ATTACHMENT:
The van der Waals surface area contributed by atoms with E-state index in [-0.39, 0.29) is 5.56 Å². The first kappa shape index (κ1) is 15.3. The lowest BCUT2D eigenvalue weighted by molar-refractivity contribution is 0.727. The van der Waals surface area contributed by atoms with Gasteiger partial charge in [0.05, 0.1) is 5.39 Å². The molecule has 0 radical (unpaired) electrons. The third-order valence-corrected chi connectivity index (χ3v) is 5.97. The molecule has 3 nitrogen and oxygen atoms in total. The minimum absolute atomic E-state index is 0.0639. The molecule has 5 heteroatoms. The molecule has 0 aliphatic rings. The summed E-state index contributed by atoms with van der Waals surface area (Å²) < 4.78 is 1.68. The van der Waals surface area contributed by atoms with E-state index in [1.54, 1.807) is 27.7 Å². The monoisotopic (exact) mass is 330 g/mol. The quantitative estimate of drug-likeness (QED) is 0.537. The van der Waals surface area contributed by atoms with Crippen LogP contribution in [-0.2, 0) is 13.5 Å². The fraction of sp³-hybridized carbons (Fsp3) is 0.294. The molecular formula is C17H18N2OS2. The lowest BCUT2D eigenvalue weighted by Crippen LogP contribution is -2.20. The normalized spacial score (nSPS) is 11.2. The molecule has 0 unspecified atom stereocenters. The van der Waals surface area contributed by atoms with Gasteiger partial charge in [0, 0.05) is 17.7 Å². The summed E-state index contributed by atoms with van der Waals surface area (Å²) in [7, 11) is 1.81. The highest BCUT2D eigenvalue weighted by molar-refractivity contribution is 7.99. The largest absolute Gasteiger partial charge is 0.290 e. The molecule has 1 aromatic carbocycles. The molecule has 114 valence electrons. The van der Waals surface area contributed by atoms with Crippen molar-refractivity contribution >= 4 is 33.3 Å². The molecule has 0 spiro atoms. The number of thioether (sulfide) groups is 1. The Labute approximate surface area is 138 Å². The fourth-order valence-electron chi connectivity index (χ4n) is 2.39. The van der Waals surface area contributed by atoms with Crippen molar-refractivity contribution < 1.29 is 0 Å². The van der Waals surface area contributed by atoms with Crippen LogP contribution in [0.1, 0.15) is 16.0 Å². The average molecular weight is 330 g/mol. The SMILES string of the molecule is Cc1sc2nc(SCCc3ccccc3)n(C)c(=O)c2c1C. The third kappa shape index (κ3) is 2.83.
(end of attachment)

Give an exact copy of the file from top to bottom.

The van der Waals surface area contributed by atoms with E-state index in [-0.39, 0.29) is 5.56 Å². The first kappa shape index (κ1) is 15.3. The lowest BCUT2D eigenvalue weighted by molar-refractivity contribution is 0.727. The van der Waals surface area contributed by atoms with Gasteiger partial charge in [0.05, 0.1) is 5.39 Å². The molecule has 0 radical (unpaired) electrons. The third-order valence-corrected chi connectivity index (χ3v) is 5.97. The molecule has 3 nitrogen and oxygen atoms in total. The minimum absolute atomic E-state index is 0.0639. The molecule has 5 heteroatoms. The molecule has 0 aliphatic rings. The summed E-state index contributed by atoms with van der Waals surface area (Å²) < 4.78 is 1.68. The van der Waals surface area contributed by atoms with E-state index in [1.54, 1.807) is 27.7 Å². The monoisotopic (exact) mass is 330 g/mol. The quantitative estimate of drug-likeness (QED) is 0.537. The van der Waals surface area contributed by atoms with Crippen LogP contribution in [-0.2, 0) is 13.5 Å². The fraction of sp³-hybridized carbons (Fsp3) is 0.294. The molecular formula is C17H18N2OS2. The lowest BCUT2D eigenvalue weighted by Crippen LogP contribution is -2.20. The normalized spacial score (nSPS) is 11.2. The molecule has 0 unspecified atom stereocenters. The van der Waals surface area contributed by atoms with Gasteiger partial charge in [0, 0.05) is 17.7 Å². The summed E-state index contributed by atoms with van der Waals surface area (Å²) in [7, 11) is 1.81. The highest BCUT2D eigenvalue weighted by molar-refractivity contribution is 7.99. The largest absolute Gasteiger partial charge is 0.290 e. The molecule has 1 aromatic carbocycles. The molecule has 114 valence electrons. The van der Waals surface area contributed by atoms with Crippen molar-refractivity contribution >= 4 is 33.3 Å². The molecule has 0 spiro atoms. The number of thioether (sulfide) groups is 1. The Labute approximate surface area is 138 Å². The fourth-order valence-electron chi connectivity index (χ4n) is 2.39. The van der Waals surface area contributed by atoms with Crippen molar-refractivity contribution < 1.29 is 0 Å². The van der Waals surface area contributed by atoms with Crippen LogP contribution in [0.1, 0.15) is 16.0 Å². The average molecular weight is 330 g/mol. The SMILES string of the molecule is Cc1sc2nc(SCCc3ccccc3)n(C)c(=O)c2c1C. The third kappa shape index (κ3) is 2.83.